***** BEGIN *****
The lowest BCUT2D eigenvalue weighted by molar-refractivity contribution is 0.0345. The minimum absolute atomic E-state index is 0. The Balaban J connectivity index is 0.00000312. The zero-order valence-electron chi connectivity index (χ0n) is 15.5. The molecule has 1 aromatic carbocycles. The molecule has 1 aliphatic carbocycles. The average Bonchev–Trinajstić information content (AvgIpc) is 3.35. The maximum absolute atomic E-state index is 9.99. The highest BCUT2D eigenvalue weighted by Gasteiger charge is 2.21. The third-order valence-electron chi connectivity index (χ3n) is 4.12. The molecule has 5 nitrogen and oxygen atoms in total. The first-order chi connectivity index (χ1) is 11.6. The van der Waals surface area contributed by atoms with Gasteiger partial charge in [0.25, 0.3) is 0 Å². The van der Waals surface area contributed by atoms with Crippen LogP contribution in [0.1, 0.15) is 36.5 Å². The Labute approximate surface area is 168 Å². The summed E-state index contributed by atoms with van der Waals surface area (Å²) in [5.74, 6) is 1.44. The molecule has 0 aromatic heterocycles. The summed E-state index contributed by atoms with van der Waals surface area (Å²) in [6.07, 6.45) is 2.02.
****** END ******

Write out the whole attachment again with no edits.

The lowest BCUT2D eigenvalue weighted by molar-refractivity contribution is 0.0345. The minimum absolute atomic E-state index is 0. The Balaban J connectivity index is 0.00000312. The zero-order valence-electron chi connectivity index (χ0n) is 15.5. The molecule has 1 aromatic carbocycles. The molecule has 1 aliphatic carbocycles. The average Bonchev–Trinajstić information content (AvgIpc) is 3.35. The maximum absolute atomic E-state index is 9.99. The highest BCUT2D eigenvalue weighted by Gasteiger charge is 2.21. The third-order valence-electron chi connectivity index (χ3n) is 4.12. The molecule has 5 nitrogen and oxygen atoms in total. The first-order chi connectivity index (χ1) is 11.6. The van der Waals surface area contributed by atoms with Gasteiger partial charge in [0.25, 0.3) is 0 Å². The van der Waals surface area contributed by atoms with Crippen LogP contribution in [0.1, 0.15) is 36.5 Å². The Labute approximate surface area is 168 Å². The summed E-state index contributed by atoms with van der Waals surface area (Å²) in [5.74, 6) is 1.44. The molecule has 0 aromatic heterocycles. The summed E-state index contributed by atoms with van der Waals surface area (Å²) in [6.07, 6.45) is 2.02.